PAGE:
Oct 25, 2017

10/25/2017: Hey, how much are you making?

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That question is illegal in some places, as a new wave of laws in cities and states prohibit employers from asking for a job candidate's salary history in the hiring process. And the Senate struck down a rule that made it easier for consumers to sue banks and credit card companies for financial relief, which also allows banks to keep using mandatory arbitration clauses. We explore what this means for consumers like yourself and the arbitration industry. Plus, on this week's edition of Corner Office, we talk to the CEO of the National Park Foundation, which is tasked with raising private funds for the National Park Service. The NPS needs those funds badly — they released a proposal today that would more than double the entrance fee at some of the most popular parks during peak visits.

 

Segments From this episode

After Niger, counting up the military's far flung missions

Oct 25, 2017
Some lawmakers want to revisit the way we authorize the use of military force around the world.

The old salary history question could be on its way out for good

Oct 25, 2017
Narrowing the pay gap between men and women is the goal of new laws in California, Oregon, New York City, San Francisco and other jurisdictions.
A woman joins with other protesters to ask that woman be given the chance to have equal pay as their male co-workers on March 2017 in Fort Lauderdale, Florida. 
Joe Raedle/Getty Images

For two DACA entrepreneurs, it may be the end of business as usual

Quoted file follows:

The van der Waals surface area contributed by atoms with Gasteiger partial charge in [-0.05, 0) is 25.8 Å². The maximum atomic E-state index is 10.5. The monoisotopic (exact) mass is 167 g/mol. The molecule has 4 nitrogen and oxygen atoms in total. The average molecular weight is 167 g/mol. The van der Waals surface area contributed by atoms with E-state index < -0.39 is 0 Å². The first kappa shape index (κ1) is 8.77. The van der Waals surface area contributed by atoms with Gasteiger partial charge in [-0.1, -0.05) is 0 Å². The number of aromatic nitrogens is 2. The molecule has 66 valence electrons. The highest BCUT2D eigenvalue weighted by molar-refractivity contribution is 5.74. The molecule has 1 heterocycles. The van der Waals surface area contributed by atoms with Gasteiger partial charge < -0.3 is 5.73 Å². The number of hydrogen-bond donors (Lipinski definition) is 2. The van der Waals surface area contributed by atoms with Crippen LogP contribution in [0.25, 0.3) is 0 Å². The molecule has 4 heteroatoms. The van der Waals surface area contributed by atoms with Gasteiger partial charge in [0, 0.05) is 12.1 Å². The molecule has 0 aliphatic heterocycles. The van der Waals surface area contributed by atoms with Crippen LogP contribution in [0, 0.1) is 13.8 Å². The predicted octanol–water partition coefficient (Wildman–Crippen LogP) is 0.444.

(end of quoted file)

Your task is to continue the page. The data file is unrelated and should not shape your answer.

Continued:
Oct 25, 2017
One couple in San Diego confronts an uncertain future for themselves and the businesses they've built
Dulce Garcia and Luis Tinoco have been dating for more than 15 years. They're both DACA recipients who own businesses just a few blocks away from each other.
Reema Khrais/Marketplace

The private dollars that help fund our national parks

Oct 25, 2017
The National Park Foundation helps fill the gap when the Park Service's $3 billion budget falls short.
Point Reyes National Seashore
Share the Experience/Angie Marcelynas

How restrictions on class action lawsuits affect the arbitration industry

Oct 25, 2017
A vote by the U.S. Senate last night allowing banks to keep using mandatory arbitration clauses in their contracts with consumers — rather than allowing class action lawsuits —essentially preserves the status quo. You might think that more fine print in more and more contracts would mean a lot more arbitration and a bonanza for […]

That question is illegal in some places, as a new wave of laws in cities and states prohibit employers from asking for a job candidate’s salary history in the hiring process. And the Senate struck down a rule that made it easier for consumers to sue banks and credit card companies for financial relief, which also allows banks to keep using mandatory arbitration clauses. We explore what this means for consumers like yourself and the arbitration industry. Plus, on this week’s edition of Corner Office, we talk to the CEO of the National Park Foundation, which is tasked with raising private funds for the National Park Service. The NPS needs those funds badly — they released a proposal today that would more than double the entrance fee at some of the most popular parks during peak visits.

 

Music from the episode

Money Pink Floyd
Sound Is Vibration Atmosphere
Apache Incredible Bongo Band
Antenna Bonobo
Someday The Strokes